Looking at the History of Walt Disney Records

by Mark Goldhaber, staff writer

Looking at the History of Walt Disney Records

Mouse Tracks holds a wealth of knowledge about the label and those who were a part of it

While much attention has been paid to the life of Walt Disney—and to Disney motion pictures and theme parks—in various books over the years, Walt Disney Records has gone virtually unmentioned in the literary world. But Tim Hollis and Greg Ehrbar wanted to remedy that. They decided to write the story of the music that has meant so much to so many.

Mouse Tracks: The Story of Walt Disney Records (University Press of Mississippi: ISBN 1578068495) essentially amounts to a love letter to Walt Disney Records, telling the story of its rough early years, its breakthrough years, and up through the current day.

The book starts with the early days of Disney music, when all of the functions were contracted out. Music publishing was done by Irving Berlin Music, and later by the Bourne Music Company. Recordings were done by just about every major (and minor) record label, from RCA and Decca to Columbia, Cadence, Golden Records, and more. First Disney brought the music publishing business in-house, then in 1956 started the Disneyland Records music label.

Hollis and Ehrbar tell the story of how Jimmy Johnson was first handed the reins of the Walt Disney Music Company (ASCAP) and Wonderland Music Company (BMI) music publishing operations, and later given the green light to launch Disneyland Records, which later became Walt Disney Records.

There is a lot of really interesting information about how the record company originally positioned the albums as adult records instead of children's records, and that the company's fortunes changed when they started targeting the children's market instead. In the meantime, the company also tried to release general pop songs that weren't directly related to Disney.

Hollis and Ehrbar explain the difference between soundtracks, second cast recordings, and other derivative recordings from movies, and talk about why certain types of albums would be released for particular movies.

But this isn't just a book about the history of Walt Disney Records. While that story is an entire book in itself, that wouldn't provide enough color and background about all of the people who played a part in the success of the business. So the book also contains dozens of biographical profiles of the people involved with Walt Disney Records, from the well-known (such as the Sherman Brothers, Annette Funicello, and Sterling Holloway) to those known primarily for their voice acting talents (Paul Frees, Pete Renaday, Corey Burton) to lesser-known performers (Gene Merlino, Desiree Goyette, Rica Moore).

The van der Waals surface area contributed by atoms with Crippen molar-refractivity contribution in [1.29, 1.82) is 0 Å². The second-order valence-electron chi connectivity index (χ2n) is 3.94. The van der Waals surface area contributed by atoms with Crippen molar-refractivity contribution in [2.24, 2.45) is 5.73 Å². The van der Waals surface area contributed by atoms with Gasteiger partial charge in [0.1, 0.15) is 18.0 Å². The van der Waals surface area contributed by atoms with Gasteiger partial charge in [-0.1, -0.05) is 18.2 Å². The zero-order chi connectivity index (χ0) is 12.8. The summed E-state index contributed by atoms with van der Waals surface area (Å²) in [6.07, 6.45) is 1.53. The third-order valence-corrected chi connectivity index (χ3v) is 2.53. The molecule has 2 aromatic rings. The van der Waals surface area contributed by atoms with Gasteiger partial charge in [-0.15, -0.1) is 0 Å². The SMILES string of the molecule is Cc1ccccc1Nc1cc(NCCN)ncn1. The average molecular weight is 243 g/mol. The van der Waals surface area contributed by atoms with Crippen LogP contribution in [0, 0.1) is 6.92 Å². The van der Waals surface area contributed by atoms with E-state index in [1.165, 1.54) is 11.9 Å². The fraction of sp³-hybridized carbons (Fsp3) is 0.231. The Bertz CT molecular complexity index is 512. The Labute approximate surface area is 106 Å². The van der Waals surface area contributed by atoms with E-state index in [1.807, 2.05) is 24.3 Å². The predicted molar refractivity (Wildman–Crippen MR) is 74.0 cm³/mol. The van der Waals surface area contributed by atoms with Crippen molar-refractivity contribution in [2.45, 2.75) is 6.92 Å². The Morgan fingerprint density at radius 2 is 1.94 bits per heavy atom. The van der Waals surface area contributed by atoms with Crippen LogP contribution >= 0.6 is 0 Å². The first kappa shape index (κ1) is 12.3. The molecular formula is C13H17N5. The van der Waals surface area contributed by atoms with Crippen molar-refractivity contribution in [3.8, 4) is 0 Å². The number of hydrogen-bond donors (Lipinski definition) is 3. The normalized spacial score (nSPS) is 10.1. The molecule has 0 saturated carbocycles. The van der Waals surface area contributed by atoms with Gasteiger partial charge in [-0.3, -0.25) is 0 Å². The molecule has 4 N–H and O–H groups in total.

The biographical information, located near prominent mentions of each profile subject in the book, provide great extra background on the people who were the voices of Walt Disney Records.

To me, the profiles are the best part of the book. Not to take anything away from the main narrative, which is a great story in itself, but reading the details about all of the singers and voice artists was a wonderful way to fill out my knowledge of my favorites and learn about those that I hadn't yet heard of.

The profiles about folks more identified with their non-Disney projects provide interesting information, as well. For example, I had no idea that Sesame Street's Bob McGrath performed every year with the All-American College Orchestra at Epcot's America Gardens Theater.

While I knew that Mr. Ed's Alan Young (Wilbur) supplied the voice of Scrooge McDuck since 1975, I was unaware that Young's Scottish burr as Uncle Scrooge is his natural accent, which he suppressed when acting as Wilbur. I also did not know that Hal Smith (Otis the town drunk on The Andy Griffith Show) not only did many educational and read-along recordings for Disney, he also provided the voice of Goofy on some records.

The only problem that I have with the book is that I always seem to have trouble reading books with too many sidebars because I'm never sure what order to read things in. While I can't think of a better way to integrate the two types of content, it still disrupts my normal reading process. While I realize that it will not pose the same difficulty for everyone, for those who have difficulty dealing with distractions like me, it can be a little frustrating.

Still, this book is a great resource for those who want information about Walt Disney Records, as well as a great story about the building of a company. If you order from Greg and Tim's Web site (link), Greg will personalize his signature for you. The book is also available from Amazon.com (link).

Enjoy the book!

If you'd like to hear more about this topic, join us this week on our MouseStation podcast (link), where we talk with Greg Ehrbar about the book and many other topics.